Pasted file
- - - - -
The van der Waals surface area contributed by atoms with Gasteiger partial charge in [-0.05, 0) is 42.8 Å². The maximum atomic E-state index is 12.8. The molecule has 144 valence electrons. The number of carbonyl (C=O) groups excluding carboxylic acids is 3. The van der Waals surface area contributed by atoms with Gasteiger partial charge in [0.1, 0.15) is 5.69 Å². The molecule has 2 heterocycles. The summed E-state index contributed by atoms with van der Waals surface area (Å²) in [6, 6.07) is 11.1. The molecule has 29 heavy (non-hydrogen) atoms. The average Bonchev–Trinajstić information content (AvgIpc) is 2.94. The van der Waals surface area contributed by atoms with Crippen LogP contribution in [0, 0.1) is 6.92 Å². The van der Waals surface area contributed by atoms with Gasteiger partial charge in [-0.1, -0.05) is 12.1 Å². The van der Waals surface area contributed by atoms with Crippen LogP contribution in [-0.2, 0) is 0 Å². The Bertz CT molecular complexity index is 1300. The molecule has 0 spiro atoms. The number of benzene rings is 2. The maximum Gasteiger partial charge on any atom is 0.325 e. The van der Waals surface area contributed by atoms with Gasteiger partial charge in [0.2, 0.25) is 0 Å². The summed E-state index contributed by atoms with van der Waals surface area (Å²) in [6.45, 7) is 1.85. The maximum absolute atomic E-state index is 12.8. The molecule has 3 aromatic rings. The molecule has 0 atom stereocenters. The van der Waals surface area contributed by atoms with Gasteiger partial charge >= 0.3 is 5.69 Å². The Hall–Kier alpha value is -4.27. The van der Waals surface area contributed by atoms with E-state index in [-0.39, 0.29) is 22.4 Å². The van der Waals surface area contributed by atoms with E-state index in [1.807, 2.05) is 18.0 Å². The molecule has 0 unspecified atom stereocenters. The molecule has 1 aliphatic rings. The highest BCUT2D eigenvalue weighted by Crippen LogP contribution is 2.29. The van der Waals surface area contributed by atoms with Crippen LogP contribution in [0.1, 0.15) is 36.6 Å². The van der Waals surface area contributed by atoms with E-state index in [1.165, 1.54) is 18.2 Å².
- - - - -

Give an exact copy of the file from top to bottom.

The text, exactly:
The van der Waals surface area contributed by atoms with Gasteiger partial charge in [-0.05, 0) is 42.8 Å². The maximum atomic E-state index is 12.8. The molecule has 144 valence electrons. The number of carbonyl (C=O) groups excluding carboxylic acids is 3. The van der Waals surface area contributed by atoms with Gasteiger partial charge in [0.1, 0.15) is 5.69 Å². The molecule has 2 heterocycles. The summed E-state index contributed by atoms with van der Waals surface area (Å²) in [6, 6.07) is 11.1. The molecule has 29 heavy (non-hydrogen) atoms. The average Bonchev–Trinajstić information content (AvgIpc) is 2.94. The van der Waals surface area contributed by atoms with Crippen LogP contribution in [0, 0.1) is 6.92 Å². The van der Waals surface area contributed by atoms with Gasteiger partial charge in [-0.1, -0.05) is 12.1 Å². The van der Waals surface area contributed by atoms with Crippen LogP contribution in [-0.2, 0) is 0 Å². The Bertz CT molecular complexity index is 1300. The molecule has 0 spiro atoms. The number of benzene rings is 2. The maximum Gasteiger partial charge on any atom is 0.325 e. The van der Waals surface area contributed by atoms with Gasteiger partial charge in [0.2, 0.25) is 0 Å². The summed E-state index contributed by atoms with van der Waals surface area (Å²) in [6.45, 7) is 1.85. The maximum absolute atomic E-state index is 12.8. The molecule has 3 aromatic rings. The molecule has 0 atom stereocenters. The van der Waals surface area contributed by atoms with Gasteiger partial charge >= 0.3 is 5.69 Å². The Hall–Kier alpha value is -4.27. The van der Waals surface area contributed by atoms with E-state index in [-0.39, 0.29) is 22.4 Å². The van der Waals surface area contributed by atoms with E-state index in [1.807, 2.05) is 18.0 Å². The molecule has 0 unspecified atom stereocenters. The molecule has 1 aliphatic rings. The highest BCUT2D eigenvalue weighted by Crippen LogP contribution is 2.29. The van der Waals surface area contributed by atoms with Crippen LogP contribution in [0.1, 0.15) is 36.6 Å². The van der Waals surface area contributed by atoms with E-state index in [1.165, 1.54) is 18.2 Å².